The formulas used to make baking powders today are much more carefully calibrated than when this leavener was first packaged for home cooks nearly 200 years ago, but the chemistry remains the same. Baking powders depend on the inclination of an alkaline substance (sodium bicarbonate, or baking soda) and an acid (originally cream of tartar, but today there are more options) to react and produce carbon dioxide gas bubbles, thereby leavening batters for muffins, cakes, and other baked goods that need a quicker rise than can be provided by yeast.
Baking soda has always been a pretty good buy, while cream of tartar, a byproduct of wine making, has never come cheap. It was first used in prepared baking powders in 1835, but by the 1850s a cheaper alternative, monocalcium phosphate (MCP), was introduced, and it continues to be used in baking powders today. MCP is similar to cream of tartar in that it reacts with baking soda immediately when the two are combined with water. (Cornstarch is a component of all baking powders. It absorbs moisture, thereby helping to keep the acid and the baking soda from interacting during storage; it also helps to disperse the acid and baking soda evenly throughout a batter.) What this immediate reaction means in professional baker's terms is that MCP gives a batter more bench rise (the leavening that takes place before a batter goes into the oven) than oven rise (the leavening that takes place in the oven). This is not necessarily a bad thing, but it does require the cook to get the batter into the oven fairly quickly; if not, the baking powder will exhaust much of its leavening power on the bench, and the muffin or cake will not rise as much as it could or should in the oven.
Enter the acidic leavener sodium aluminum sulfate (SAS), added to many baking powders since the beginning of the 20th century. SAS and a compound used interchangeably with it today, sodium aluminum phosphate (SALP), don't react with baking soda and water at room temperature. It's only in the oven, when the temperature rises above 120 degrees Fahrenheit, that their leavening power goes to work. Several top-selling brands of baking powder make use of both MCP and one of the aluminum compounds as a kind of insurance so the home cook gets both good bench rise and good oven rise. (Another popular brand uses only MCP with no aluminum compounds.) The MCP goes to work as soon as liquid is added to the dry ingredients, and the SAS or SALP kicks in when exposed to the heat of the oven. In most such formulations, about one-third of the leavening takes place on the bench and the balance in the oven. These baking powders are all referred to as double-acting, in reference to the fact that the leavening action takes place twice-once outside the oven, once inside the oven.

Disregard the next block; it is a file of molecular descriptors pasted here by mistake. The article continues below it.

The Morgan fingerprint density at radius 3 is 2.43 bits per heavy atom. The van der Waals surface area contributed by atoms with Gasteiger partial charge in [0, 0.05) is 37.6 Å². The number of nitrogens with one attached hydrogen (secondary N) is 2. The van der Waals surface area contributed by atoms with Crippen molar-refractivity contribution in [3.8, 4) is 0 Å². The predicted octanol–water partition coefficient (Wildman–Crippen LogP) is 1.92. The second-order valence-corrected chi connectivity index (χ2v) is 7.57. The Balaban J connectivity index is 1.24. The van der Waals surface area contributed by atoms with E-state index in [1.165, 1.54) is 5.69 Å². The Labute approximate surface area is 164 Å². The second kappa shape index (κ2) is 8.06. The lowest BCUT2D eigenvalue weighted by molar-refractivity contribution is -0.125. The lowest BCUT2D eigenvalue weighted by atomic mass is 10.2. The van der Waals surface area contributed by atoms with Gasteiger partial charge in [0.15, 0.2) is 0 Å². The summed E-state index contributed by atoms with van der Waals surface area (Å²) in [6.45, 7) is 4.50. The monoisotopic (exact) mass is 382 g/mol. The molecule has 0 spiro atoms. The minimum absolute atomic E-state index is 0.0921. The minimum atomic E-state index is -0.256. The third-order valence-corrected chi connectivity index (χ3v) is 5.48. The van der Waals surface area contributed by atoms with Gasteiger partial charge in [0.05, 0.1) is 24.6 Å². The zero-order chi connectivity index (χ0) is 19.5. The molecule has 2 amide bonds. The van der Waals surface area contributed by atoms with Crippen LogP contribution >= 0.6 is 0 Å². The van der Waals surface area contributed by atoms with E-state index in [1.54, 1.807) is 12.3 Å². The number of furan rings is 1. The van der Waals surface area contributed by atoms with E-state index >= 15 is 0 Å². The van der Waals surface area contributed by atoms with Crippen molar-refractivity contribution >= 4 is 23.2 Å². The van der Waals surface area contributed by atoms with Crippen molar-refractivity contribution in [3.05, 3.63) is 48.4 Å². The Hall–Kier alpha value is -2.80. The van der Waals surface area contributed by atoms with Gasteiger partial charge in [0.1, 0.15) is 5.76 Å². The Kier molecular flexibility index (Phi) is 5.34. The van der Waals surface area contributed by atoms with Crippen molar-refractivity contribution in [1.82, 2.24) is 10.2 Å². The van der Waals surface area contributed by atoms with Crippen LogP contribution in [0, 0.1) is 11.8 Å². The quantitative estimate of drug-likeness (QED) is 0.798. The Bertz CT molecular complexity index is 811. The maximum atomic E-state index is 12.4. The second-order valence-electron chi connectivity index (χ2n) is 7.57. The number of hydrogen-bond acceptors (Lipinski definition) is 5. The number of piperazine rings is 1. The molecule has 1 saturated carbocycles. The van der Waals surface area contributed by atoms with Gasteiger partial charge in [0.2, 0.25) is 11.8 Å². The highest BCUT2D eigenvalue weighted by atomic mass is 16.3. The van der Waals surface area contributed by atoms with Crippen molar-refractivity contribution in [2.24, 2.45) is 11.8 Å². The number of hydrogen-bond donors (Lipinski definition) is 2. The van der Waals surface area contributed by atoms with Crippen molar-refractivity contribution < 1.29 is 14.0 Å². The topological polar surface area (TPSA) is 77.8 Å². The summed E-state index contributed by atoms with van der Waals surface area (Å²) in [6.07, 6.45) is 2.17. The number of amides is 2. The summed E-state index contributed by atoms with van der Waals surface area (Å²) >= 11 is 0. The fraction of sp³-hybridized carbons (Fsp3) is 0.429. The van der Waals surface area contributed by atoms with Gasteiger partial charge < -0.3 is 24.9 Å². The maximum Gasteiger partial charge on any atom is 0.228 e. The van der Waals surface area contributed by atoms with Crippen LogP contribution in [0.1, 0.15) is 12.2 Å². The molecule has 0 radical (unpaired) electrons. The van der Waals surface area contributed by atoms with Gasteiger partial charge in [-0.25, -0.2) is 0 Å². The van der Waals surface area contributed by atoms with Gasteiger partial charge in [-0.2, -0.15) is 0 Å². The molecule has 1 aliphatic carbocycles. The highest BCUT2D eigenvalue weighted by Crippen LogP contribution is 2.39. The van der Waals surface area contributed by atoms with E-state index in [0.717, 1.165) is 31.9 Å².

Does any of this make any difference in the kitchen? To answer this question, we made biscuits, scones, and yellow cake with the aluminum-free brand and baking powders containing SAS or SALP. We then compared the results. Both types of baking powders performed well in terms of creating a good rise; thus, the brands containing aluminum do not guarantee more oven rise as long as the mixed batter made with aluminum-free baking powder isn't left to sit around before baking. The other issue is taste. Critics of baking powders containing SAS or SALP state that these compounds give baked goods a slight but unpleasant metallic flavor. A couple of our tasters could indeed detect a very slight metallic flavor in each baked good made with the baking powders containing aluminum, but most tasters could not discern a difference.